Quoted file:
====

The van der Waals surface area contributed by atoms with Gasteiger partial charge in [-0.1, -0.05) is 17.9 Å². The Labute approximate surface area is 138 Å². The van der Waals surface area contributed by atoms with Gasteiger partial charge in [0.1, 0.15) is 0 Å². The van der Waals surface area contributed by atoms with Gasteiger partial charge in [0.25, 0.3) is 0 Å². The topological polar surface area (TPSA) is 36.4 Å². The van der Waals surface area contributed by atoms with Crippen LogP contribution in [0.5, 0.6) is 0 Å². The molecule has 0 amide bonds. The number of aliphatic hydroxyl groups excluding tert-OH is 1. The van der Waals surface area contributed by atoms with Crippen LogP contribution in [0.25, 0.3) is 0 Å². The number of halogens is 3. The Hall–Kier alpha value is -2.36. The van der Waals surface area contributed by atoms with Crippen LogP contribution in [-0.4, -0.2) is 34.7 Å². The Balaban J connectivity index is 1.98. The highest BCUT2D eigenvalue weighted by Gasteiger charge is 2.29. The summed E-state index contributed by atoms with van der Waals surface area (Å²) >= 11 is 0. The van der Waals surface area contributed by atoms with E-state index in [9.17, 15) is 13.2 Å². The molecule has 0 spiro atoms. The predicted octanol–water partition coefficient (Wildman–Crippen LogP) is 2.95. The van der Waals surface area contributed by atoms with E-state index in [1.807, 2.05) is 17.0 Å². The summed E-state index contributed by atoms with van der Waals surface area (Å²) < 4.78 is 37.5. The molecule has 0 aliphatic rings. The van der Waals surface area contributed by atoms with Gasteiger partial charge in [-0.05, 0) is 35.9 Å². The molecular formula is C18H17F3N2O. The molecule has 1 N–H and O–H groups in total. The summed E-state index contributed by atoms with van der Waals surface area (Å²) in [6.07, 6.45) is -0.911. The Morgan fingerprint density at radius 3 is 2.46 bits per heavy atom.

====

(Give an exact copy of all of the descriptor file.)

The van der Waals surface area contributed by atoms with Gasteiger partial charge in [-0.1, -0.05) is 17.9 Å². The Labute approximate surface area is 138 Å². The van der Waals surface area contributed by atoms with Gasteiger partial charge in [0.1, 0.15) is 0 Å². The van der Waals surface area contributed by atoms with Gasteiger partial charge in [0.25, 0.3) is 0 Å². The topological polar surface area (TPSA) is 36.4 Å². The van der Waals surface area contributed by atoms with Crippen LogP contribution in [0.5, 0.6) is 0 Å². The molecule has 0 amide bonds. The number of aliphatic hydroxyl groups excluding tert-OH is 1. The van der Waals surface area contributed by atoms with Crippen LogP contribution in [0.25, 0.3) is 0 Å². The number of halogens is 3. The Hall–Kier alpha value is -2.36. The van der Waals surface area contributed by atoms with Crippen LogP contribution in [-0.4, -0.2) is 34.7 Å². The Balaban J connectivity index is 1.98. The highest BCUT2D eigenvalue weighted by Gasteiger charge is 2.29. The summed E-state index contributed by atoms with van der Waals surface area (Å²) >= 11 is 0. The van der Waals surface area contributed by atoms with E-state index in [9.17, 15) is 13.2 Å². The molecule has 0 spiro atoms. The predicted octanol–water partition coefficient (Wildman–Crippen LogP) is 2.95. The van der Waals surface area contributed by atoms with E-state index in [1.807, 2.05) is 17.0 Å². The summed E-state index contributed by atoms with van der Waals surface area (Å²) < 4.78 is 37.5. The molecule has 0 aliphatic rings. The van der Waals surface area contributed by atoms with Gasteiger partial charge in [-0.05, 0) is 35.9 Å². The molecular formula is C18H17F3N2O. The molecule has 1 N–H and O–H groups in total. The summed E-state index contributed by atoms with van der Waals surface area (Å²) in [6.07, 6.45) is -0.911. The Morgan fingerprint density at radius 3 is 2.46 bits per heavy atom.